Help: Crossing Hind legs in the trot
 
 

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Help: Crossing Hind legs in the trot

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  • Horses crossing back legs
  • Back legs crossing trot

 
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    11-30-2010, 05:18 PM
  #1
Yearling
Question Help: Crossing Hind legs in the trot

I have had my gelding since he was born, he is now 6. At the walk his legs go straight for the most part, his hooves are positioned more inward this is how he has always been and my vet doesn't ever bring it up. How ever when he trots his back hooves cris-cross. Rem is very active and loves hauling butt around the pasture and sliding and has never had any issues, or injurys. However a lady pointed it out and said if I ever starting working him he would hurt himself (although he already does a lot).
My vet just said to put splint boots on his back legs when working.
Can/should this be fixed?
Does anyone have experience with this?
Sorry no pictures.
I don't have a problem with the 'looks' I am not a competitor but I don't want him to hurt himself.
Thanks
     
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    11-30-2010, 06:09 PM
  #2
Showing
Just going from your description, I am imagining a horse that stands similar to the horse pictured in D


And he has a gait that is similar to this


It isn't that uncommon of a fault though it is far from ideal. It causes more wear on the joints and they can suffer injuries from banging themselves with the hind foot in motion. So long as you use protection to keep that from happening (like your vet said, use boots), then the biggest concern to me will be arthritis.
     
    11-30-2010, 06:10 PM
  #3
Yearling
I found this pic where you can see what I mean by his back legs, they don't cross at the walk and I don't think they cross at the canter.
Attached Images
File Type: jpg Arempic.jpg (37.3 KB, 582 views)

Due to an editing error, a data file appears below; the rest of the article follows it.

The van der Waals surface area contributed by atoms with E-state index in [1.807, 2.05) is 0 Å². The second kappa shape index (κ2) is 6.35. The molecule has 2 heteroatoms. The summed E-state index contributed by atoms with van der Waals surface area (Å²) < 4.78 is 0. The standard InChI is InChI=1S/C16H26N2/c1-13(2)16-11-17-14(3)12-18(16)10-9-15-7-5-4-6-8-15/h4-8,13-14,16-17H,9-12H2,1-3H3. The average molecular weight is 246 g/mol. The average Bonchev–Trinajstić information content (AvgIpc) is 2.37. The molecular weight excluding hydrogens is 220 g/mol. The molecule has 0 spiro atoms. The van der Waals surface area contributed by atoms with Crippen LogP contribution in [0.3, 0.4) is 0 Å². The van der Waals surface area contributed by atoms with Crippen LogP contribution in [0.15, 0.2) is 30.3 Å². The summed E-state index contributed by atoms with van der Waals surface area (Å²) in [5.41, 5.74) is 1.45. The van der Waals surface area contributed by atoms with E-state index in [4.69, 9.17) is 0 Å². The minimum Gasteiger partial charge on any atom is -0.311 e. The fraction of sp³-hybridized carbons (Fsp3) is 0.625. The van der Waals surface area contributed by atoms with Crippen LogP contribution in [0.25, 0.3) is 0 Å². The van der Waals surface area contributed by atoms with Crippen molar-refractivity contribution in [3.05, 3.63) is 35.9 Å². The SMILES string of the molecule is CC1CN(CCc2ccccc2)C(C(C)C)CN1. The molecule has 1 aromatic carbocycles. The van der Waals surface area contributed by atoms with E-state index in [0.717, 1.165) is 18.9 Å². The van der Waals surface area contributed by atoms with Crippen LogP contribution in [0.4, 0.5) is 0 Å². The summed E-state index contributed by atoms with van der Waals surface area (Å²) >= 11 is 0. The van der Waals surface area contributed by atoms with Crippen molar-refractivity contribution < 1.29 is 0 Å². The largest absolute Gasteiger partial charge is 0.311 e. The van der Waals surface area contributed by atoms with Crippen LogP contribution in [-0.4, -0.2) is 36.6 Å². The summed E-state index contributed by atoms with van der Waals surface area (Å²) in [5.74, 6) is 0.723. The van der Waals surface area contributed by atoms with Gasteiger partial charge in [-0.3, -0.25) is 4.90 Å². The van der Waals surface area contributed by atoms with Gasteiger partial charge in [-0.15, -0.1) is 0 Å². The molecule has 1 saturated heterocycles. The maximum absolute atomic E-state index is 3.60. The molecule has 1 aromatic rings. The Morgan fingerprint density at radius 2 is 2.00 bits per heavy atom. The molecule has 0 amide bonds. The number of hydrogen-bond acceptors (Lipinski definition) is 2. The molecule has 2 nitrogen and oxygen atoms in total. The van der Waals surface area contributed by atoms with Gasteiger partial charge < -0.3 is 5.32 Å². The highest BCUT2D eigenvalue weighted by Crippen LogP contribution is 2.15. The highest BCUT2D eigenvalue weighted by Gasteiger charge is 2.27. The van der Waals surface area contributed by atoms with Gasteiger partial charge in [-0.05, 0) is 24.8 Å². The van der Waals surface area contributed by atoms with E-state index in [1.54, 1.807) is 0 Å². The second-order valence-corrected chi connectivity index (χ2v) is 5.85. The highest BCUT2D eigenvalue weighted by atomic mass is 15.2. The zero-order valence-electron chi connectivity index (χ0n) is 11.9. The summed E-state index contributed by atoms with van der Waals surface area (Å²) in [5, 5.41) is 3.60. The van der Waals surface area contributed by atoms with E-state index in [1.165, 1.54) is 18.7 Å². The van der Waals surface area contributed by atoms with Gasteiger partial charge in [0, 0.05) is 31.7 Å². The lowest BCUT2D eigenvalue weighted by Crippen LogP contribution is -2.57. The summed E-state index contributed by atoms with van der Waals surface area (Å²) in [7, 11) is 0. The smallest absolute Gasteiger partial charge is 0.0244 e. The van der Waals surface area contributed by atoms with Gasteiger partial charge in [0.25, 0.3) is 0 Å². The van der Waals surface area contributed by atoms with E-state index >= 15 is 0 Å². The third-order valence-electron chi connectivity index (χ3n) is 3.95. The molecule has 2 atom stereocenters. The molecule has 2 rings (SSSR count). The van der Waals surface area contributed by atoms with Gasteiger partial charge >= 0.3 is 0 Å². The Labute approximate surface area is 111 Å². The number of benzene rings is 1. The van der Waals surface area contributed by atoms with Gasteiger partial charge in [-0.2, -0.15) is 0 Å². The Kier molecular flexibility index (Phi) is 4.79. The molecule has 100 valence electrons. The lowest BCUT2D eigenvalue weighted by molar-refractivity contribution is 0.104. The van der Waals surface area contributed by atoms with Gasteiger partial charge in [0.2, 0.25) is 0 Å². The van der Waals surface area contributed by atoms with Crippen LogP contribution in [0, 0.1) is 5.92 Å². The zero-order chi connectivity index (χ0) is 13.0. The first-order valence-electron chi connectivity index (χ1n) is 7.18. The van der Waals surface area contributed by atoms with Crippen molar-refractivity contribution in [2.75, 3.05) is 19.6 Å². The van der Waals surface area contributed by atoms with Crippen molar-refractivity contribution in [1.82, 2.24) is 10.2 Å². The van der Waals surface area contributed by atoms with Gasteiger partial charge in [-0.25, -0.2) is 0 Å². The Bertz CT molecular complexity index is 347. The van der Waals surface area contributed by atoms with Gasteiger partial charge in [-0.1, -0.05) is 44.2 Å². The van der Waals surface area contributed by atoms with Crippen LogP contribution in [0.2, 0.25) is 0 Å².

11-30-2010, 06:12 PM
  #4
Yearling
Yea I would say his legs are a little less dramatic version of horse D
     
    11-30-2010, 06:14 PM
  #5
Showing
Yep, just as I thought. Very similar to my old guy Flash (the sorrel), though your boy's is more severe.


The best you can do is keep his legs protected with boots and keep his feet well taken care of to minimize the wear on his joints.
     
    11-30-2010, 06:15 PM
  #6
Green Broke
Plaiting at the back can be caused by many things.

Conformation.
Immaturity
Lack of muscle strength
Injury
Uneveness.

As you say he has conformation issuesthis is likely why he is doing it.

However you say he is not yet in work. It may get slightly better as he strengthens up and muscles up.

However I would stick boots on him just incase.
     
    11-30-2010, 06:19 PM
  #7
Yearling
What exercies would be good for this, as he crosses at the trot, should he be trotted more? He was just trained this summer and has had a month off due to weather, I'll be jumping on this weekend.
     
    11-30-2010, 07:18 PM
  #8
Green Broke
Anything that makes him work over his back properly, into a correct contact and teaches him to balance himself.

My 3yrold has been lunged and long reined and he has muscled up immensely. His hocks used to go in all directions but now he is perfectly straight. They only went akimbo because he was young,immature with no muscle strength or tone.
     
    12-01-2010, 01:54 AM
  #9
Super Moderator
Thyme:Regarding excerssizes, back him up hills.

Smrobs, a question for you, and others who would like:

I ride a horse that looks much like Smrobs example. He Plaits, right? And you can really see his backfeet "swivel" on the ground when he weights each and steps forward. Instead of it breaking over straight, he kind of rolls it to the inside, and you can see his hock and hip roll over a lot. You can imagine how that wears down the shoe. The thing is, Joker trips a lot. He will be walking along and suddenly it's as if one of his rear legs just sort of rolls out from under him and he will slump to one side for a second and then recover and walk on. I have learned to just move along with this sudden slump/swing to the side (usually the right) but it means I don't feel really confident of him on trails. He has also tripped in the front and gone down on his knees serveral times with me on him. Of course, he does much better when I pick him up and make him walk out and pick up and carry his own head/neck. But even then he trips a lot . AND he forges, too, sometimes back clipping front, sometimes hind shoes clipping each other (throws sparks!)

SMROBS, what do you think?

Hope you don't mind if a briefly borrow this thread?
     
    12-01-2010, 02:08 AM
  #10
Showing
If I understand your description correctly, then yes, that's exactly what Flash used to do as far as the swiveling of the leg and the off-side breakover. As for your boy, I can't say for certain what might be the cause. I'm sure his conformation doesn't help but also the farrier work and the horse's own temperament play a part. We never had a problem with Flash being clumsy or feeling off balance. Maybe your boy has toes that are a touch too long or maybe he's just lazy. It would be impossible for me to speculate without watching how he moves (both loose and under saddle) in person.
     

Tags
gait help, injury prevention, legs

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